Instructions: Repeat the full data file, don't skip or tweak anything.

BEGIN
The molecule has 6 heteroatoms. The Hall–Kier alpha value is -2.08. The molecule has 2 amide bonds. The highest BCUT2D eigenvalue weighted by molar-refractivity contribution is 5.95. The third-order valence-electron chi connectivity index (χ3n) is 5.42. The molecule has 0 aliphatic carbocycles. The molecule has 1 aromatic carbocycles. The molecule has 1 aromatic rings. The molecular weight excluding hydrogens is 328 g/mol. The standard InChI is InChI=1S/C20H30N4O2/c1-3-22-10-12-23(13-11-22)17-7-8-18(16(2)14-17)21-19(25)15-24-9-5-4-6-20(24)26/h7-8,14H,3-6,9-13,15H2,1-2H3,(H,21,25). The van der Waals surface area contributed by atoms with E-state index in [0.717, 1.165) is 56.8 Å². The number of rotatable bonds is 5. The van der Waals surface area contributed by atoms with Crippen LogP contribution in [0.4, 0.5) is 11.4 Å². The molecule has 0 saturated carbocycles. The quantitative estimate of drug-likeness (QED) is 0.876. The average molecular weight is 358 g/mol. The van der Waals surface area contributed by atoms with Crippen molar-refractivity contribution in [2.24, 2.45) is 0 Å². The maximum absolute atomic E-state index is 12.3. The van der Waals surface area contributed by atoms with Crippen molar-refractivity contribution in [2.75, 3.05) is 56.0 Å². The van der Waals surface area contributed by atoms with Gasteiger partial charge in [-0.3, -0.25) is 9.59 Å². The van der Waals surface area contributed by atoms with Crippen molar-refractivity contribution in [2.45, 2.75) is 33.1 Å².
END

The molecule has 6 heteroatoms. The Hall–Kier alpha value is -2.08. The molecule has 2 amide bonds. The highest BCUT2D eigenvalue weighted by molar-refractivity contribution is 5.95. The third-order valence-electron chi connectivity index (χ3n) is 5.42. The molecule has 0 aliphatic carbocycles. The molecule has 1 aromatic carbocycles. The molecule has 1 aromatic rings. The molecular weight excluding hydrogens is 328 g/mol. The standard InChI is InChI=1S/C20H30N4O2/c1-3-22-10-12-23(13-11-22)17-7-8-18(16(2)14-17)21-19(25)15-24-9-5-4-6-20(24)26/h7-8,14H,3-6,9-13,15H2,1-2H3,(H,21,25). The van der Waals surface area contributed by atoms with E-state index in [0.717, 1.165) is 56.8 Å². The number of rotatable bonds is 5. The van der Waals surface area contributed by atoms with Crippen LogP contribution in [0.4, 0.5) is 11.4 Å². The molecule has 0 saturated carbocycles. The quantitative estimate of drug-likeness (QED) is 0.876. The average molecular weight is 358 g/mol. The van der Waals surface area contributed by atoms with Crippen molar-refractivity contribution in [2.24, 2.45) is 0 Å². The maximum absolute atomic E-state index is 12.3. The van der Waals surface area contributed by atoms with Crippen molar-refractivity contribution in [2.75, 3.05) is 56.0 Å². The van der Waals surface area contributed by atoms with Gasteiger partial charge in [-0.3, -0.25) is 9.59 Å². The van der Waals surface area contributed by atoms with Crippen molar-refractivity contribution in [2.45, 2.75) is 33.1 Å².